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Conclusion: Beyond Liberal Internationalism


The contributors to this special issue have taken up the challenge of reconsidering some of the fundamental assumptions that have traditionally underpinned the history of internationalism. In doing so their articles (some more explicitly than others) have addressed two central questions: who were the internationalists and where was internationalism taking place? The answers to these questions seem deceptively simple. However, as the articles in this issue have demonstrated, agents of internationalism are as diverse in age, gender and social status as the fields in which they operate.

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Paul Weindling , International Health Organisations and Movements, 1918–1939 (Cambridge: Cambridge University Press, 1995)

Patricia Clavin , Securing the World Economy: The Reinvention of the League of Nations, 1920–1946 (Oxford: Oxford University Press, 2013)

Susan Pedersen , The Guardians: The League of Nations and the Crisis of Empire (Oxford: Oxford University Press, 2015)

Tobias Rupprecht , Soviet Internationalism after Stalin: Interaction and Exchange between the USSR and Latin America During the Cold War (Cambridge: Cambridge University Press, 2015)

Warwick Anderson , ‘Making Global Health History: The Postcolonial Worldliness of Biomedicine’, Social History of Medicine, 27, 2 (2014), 372–84

Sarah Hodges , ‘The Global Menace’, Social History of Medicine, 25, 3 (2012), 719–28

Bruce Mazlish , ‘Big History, Little Critique’, Historically Speaking, 6, 5 (2005), 43–4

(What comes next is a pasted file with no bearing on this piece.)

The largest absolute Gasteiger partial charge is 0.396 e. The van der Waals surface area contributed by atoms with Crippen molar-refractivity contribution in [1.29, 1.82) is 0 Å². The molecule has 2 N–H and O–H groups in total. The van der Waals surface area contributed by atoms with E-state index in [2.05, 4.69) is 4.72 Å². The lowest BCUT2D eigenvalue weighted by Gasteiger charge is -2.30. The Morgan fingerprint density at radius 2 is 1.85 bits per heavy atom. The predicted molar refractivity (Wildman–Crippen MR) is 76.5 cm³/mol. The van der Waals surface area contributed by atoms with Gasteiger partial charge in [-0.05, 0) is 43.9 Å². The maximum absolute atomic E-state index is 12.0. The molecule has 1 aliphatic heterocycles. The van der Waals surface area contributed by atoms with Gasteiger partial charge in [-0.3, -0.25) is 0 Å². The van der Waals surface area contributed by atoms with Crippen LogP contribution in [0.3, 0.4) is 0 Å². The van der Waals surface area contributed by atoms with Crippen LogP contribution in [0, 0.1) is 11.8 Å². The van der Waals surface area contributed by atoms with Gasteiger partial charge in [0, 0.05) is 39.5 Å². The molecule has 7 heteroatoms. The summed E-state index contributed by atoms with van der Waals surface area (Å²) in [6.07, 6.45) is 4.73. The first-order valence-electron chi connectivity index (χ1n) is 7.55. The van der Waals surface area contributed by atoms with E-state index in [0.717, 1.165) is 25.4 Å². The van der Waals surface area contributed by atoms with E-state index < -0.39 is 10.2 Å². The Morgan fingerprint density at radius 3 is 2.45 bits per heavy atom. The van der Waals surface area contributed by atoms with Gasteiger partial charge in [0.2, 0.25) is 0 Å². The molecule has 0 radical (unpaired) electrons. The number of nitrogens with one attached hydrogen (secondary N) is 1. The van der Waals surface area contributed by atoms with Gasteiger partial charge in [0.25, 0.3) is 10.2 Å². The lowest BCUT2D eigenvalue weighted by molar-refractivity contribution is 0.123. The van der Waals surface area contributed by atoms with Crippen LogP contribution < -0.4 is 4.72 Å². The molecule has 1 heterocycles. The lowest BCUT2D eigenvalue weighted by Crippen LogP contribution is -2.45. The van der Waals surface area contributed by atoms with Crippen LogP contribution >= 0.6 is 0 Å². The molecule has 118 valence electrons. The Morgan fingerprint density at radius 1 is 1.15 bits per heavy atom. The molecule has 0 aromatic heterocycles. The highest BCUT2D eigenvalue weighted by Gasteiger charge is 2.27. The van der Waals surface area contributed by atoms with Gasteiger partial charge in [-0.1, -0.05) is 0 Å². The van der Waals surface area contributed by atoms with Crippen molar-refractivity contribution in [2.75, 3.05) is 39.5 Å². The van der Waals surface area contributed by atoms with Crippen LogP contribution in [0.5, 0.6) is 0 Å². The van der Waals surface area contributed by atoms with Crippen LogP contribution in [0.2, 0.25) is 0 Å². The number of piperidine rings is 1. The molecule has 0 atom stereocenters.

Sebouh David Aslanian , Joyce E. Chaplin , Ann Margaret McGrath and Kristin Mann, ‘AHR Conversation How Size Matters: The Question of Scale in History’, American Historical Review, 118, 5 (2013), 1431–72

Elidor Mëhilli , ‘The Socialist Design: Urban Dilemmas in Postwar Europe and the Soviet Union’, Kritika: Explorations in Russian and Eurasian History, 13, 3 (2012): 635–65

Benjamin Tromly , ‘Brother or Other? East European Students in Soviet Higher Education Establishments, 1948–1956’, European History Quarterly, 44, 1 (2014), 80102

Rachel Applebaum , ‘The Friendship Project: Socialist Internationalism in the Soviet Union and Czechoslovakia in the 1950s and 1960s’, Slavic Review, 74, 3 (Fall 2015), 484507

Paulina Bren and Mary Neuburger , eds., Communism Unwrapped: Consumption in Cold War Eastern Europe (Oxford: Oxford University Press, 2012)

Oscar Sanchez-Sibony , Red Globalization: The Political Economy of the Soviet Cold War from Stalin to Khrushchev (Cambridge: Cambridge University Press, 2014)

Alastair Kocho-Wiliams , Russian and Soviet Diplomacy, 1900–39 (Basingstoke: Palgrave Macmillan, 2012)

Jan Hennings , ‘World Revolution and International Diplomacy, 1900–39’, in Kritika: Explorations in Russian and Eurasian History, 16, 1 (2015), 204–10

See, for example, Daniel Laqua , ‘Democratic Politics and the League of Nations: The Labour and Socialist International as a Protagonist of Interwar Internationalism’, Contemporary European History, 24, 2 (2015), 175–92

Elizabeth Harvey , ‘International Networks and Cross-Border Cooperation: National Socialist Women and the Vision of a “New Order” in Europe’, Politics, Religion and Ideology, 13, 2 (2012), 141–58

See Martin Gutmann , ‘Debunking the Myth of the Volunteers: Transnational Volunteering in the Nazi Waffen-SS Officer Corps during the Second World War’, Contemporary European History, 22, 4 (2013), 585607

Holly Case , Between States: The Transylvanian Question and the European Idea during WWII (Ithaca, NY: Cornell University Press, 2009)

Patrick Bernhard , ‘Hitler's Africa in the East: Italian Colonialism as a Model for German Planning in Eastern Europe’, Journal of Contemporary History, 51, 1 (2016), 6190

David Kuchenbuch , ‘Architecture and Urban Planning as Social Engineering: Selective Transfers between Germany and Sweden in the 1930s and 1940s’, Journal of Contemporary History, 51, 1 (2016), 2239

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Contemporary European History
  • ISSN: 0960-7773
  • EISSN: 1469-2171
  • URL: /core/journals/contemporary-european-history
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